Handling difficult conversations

A single orange rose

We’ve talked a bit about some of the reasons that corrective feedback conversations feel scary to people: we worry about how our feedback will be received, we worry that they’ll take it personally, we worry that we don’t have the full picture and therefore don’t have the “right” to deliver the feedback. Other kinds of difficult conversations carry their own fears: fear that we’ll undermine the other person’s trust in us, fear that we’ll lose credibility if we admit that we messed something up, fear that the information we have to share will negatively impact their lives… the list goes on. Adding the word “manager” to your title doesn’t mean you lose those fears, and it doesn’t mean you can ignore them, but it does mean that you don’t get to let the fear have the last word.

As an example of a difficult conversation that isn’t necessarily about corrective feedback, let’s talk about money. Most managers, especially in impact-driven organizations, will need to have a difficult conversation with a report about money within the first year or two of being a manager. Sometimes, that’s responding to a prospective hire who’s disappointed with the initial salary offer when you don’t have much flexibility; other times, it’s letting an existing employee know that the raise or promotion they requested isn’t going to happen.

Thinking about that kind of conversation might have already made you feel a little uncomfortable. That discomfort can make it really tempting, particularly when you’re dealing with an existing employee, to put the conversation off as long as possible. You might worry that telling your report that you weren’t able to get them the salary they’re looking for will make you look ineffective. You might even hope that the problem will resolve itself eventually.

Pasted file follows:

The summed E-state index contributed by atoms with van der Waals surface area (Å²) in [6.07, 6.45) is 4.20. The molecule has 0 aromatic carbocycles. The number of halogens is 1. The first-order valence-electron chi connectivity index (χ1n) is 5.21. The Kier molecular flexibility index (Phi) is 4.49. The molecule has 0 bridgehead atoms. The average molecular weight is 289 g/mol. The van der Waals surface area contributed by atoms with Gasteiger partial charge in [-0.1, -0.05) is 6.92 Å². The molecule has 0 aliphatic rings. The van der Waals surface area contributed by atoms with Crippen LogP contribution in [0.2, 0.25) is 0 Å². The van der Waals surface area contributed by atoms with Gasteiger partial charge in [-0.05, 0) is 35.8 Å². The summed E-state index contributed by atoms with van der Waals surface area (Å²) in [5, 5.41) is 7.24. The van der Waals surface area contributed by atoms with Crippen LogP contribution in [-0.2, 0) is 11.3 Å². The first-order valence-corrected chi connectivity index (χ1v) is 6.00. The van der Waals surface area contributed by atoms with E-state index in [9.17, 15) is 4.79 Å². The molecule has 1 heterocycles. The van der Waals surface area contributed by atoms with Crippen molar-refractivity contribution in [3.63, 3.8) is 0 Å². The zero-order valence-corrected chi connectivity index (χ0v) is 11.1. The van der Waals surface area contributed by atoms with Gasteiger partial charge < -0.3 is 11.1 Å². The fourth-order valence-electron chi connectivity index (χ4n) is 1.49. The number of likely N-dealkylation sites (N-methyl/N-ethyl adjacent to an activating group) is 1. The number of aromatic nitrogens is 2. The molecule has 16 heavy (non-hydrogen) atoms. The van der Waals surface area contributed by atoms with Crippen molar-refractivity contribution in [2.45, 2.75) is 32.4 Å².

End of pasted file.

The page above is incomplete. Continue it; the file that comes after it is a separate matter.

Here’s how that problem will resolve itself if you don’t address it directly: your employee or prospective hire will get frustrated and lose faith in your ability to get things done. You will look ineffective. Not only that; you will be ineffective. Your report might start looking for other jobs, and your prospective hire will likely lose interest. It’s imperative that you, as a manager, initiate tough conversations when the need arises.

So how do you go about working through that discomfort and making the situation clear for your direct report?

There’s a common customer-service approach for times when a customer has asked for something you really can’t deliver: start by sharing what you can do for the customer to meet the same set of underlying needs, even if you can’t do the specific thing they’re requesting. I find it helpful to approach difficult conversations with the same framework: understand the set of needs that the employee is hoping to meet with a higher salary, and see if there are ways that you can help them meet those needs in another way.

You don’t have to guess at what those needs are, nor does your employee have to tell you specifically why they need more money; the end goal is “more money,” and that’s clear enough to make a plan. As you prepare for the conversation, it can be helpful to come up with a few ideas of how to make things work and be open to considering other ideas they might have. Think of some questions you can bring to the conversation (not all of these will be appropriate for every money conversation, and some of them are trickier than others, but they’re a start):